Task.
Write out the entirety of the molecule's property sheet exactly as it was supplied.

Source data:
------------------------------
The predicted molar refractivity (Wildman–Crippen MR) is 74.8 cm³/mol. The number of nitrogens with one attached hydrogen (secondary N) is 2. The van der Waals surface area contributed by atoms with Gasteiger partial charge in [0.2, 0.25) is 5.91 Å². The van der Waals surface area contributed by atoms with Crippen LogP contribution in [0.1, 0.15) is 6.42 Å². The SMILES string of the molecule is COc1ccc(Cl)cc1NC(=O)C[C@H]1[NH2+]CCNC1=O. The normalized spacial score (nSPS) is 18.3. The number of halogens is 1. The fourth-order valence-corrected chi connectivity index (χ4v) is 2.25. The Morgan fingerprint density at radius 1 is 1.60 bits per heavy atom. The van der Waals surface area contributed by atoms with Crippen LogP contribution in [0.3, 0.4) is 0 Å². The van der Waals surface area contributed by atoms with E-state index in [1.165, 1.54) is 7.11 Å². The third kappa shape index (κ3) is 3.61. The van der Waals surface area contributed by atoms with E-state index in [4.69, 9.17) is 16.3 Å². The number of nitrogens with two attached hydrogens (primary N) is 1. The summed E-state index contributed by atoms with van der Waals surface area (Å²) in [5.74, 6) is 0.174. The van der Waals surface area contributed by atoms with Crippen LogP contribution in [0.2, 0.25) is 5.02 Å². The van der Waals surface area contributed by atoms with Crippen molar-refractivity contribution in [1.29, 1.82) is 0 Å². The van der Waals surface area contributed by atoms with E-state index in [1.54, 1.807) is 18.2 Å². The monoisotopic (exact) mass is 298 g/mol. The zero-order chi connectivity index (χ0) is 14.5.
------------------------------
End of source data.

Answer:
The predicted molar refractivity (Wildman–Crippen MR) is 74.8 cm³/mol. The number of nitrogens with one attached hydrogen (secondary N) is 2. The van der Waals surface area contributed by atoms with Gasteiger partial charge in [0.2, 0.25) is 5.91 Å². The van der Waals surface area contributed by atoms with Crippen LogP contribution in [0.1, 0.15) is 6.42 Å². The SMILES string of the molecule is COc1ccc(Cl)cc1NC(=O)C[C@H]1[NH2+]CCNC1=O. The normalized spacial score (nSPS) is 18.3. The number of halogens is 1. The fourth-order valence-corrected chi connectivity index (χ4v) is 2.25. The Morgan fingerprint density at radius 1 is 1.60 bits per heavy atom. The van der Waals surface area contributed by atoms with Crippen LogP contribution in [0.3, 0.4) is 0 Å². The van der Waals surface area contributed by atoms with E-state index in [1.165, 1.54) is 7.11 Å². The third kappa shape index (κ3) is 3.61. The van der Waals surface area contributed by atoms with E-state index in [4.69, 9.17) is 16.3 Å². The number of nitrogens with two attached hydrogens (primary N) is 1. The summed E-state index contributed by atoms with van der Waals surface area (Å²) in [5.74, 6) is 0.174. The van der Waals surface area contributed by atoms with Crippen LogP contribution in [0.2, 0.25) is 5.02 Å². The van der Waals surface area contributed by atoms with Crippen molar-refractivity contribution in [1.29, 1.82) is 0 Å². The van der Waals surface area contributed by atoms with E-state index in [1.54, 1.807) is 18.2 Å². The monoisotopic (exact) mass is 298 g/mol. The zero-order chi connectivity index (χ0) is 14.5.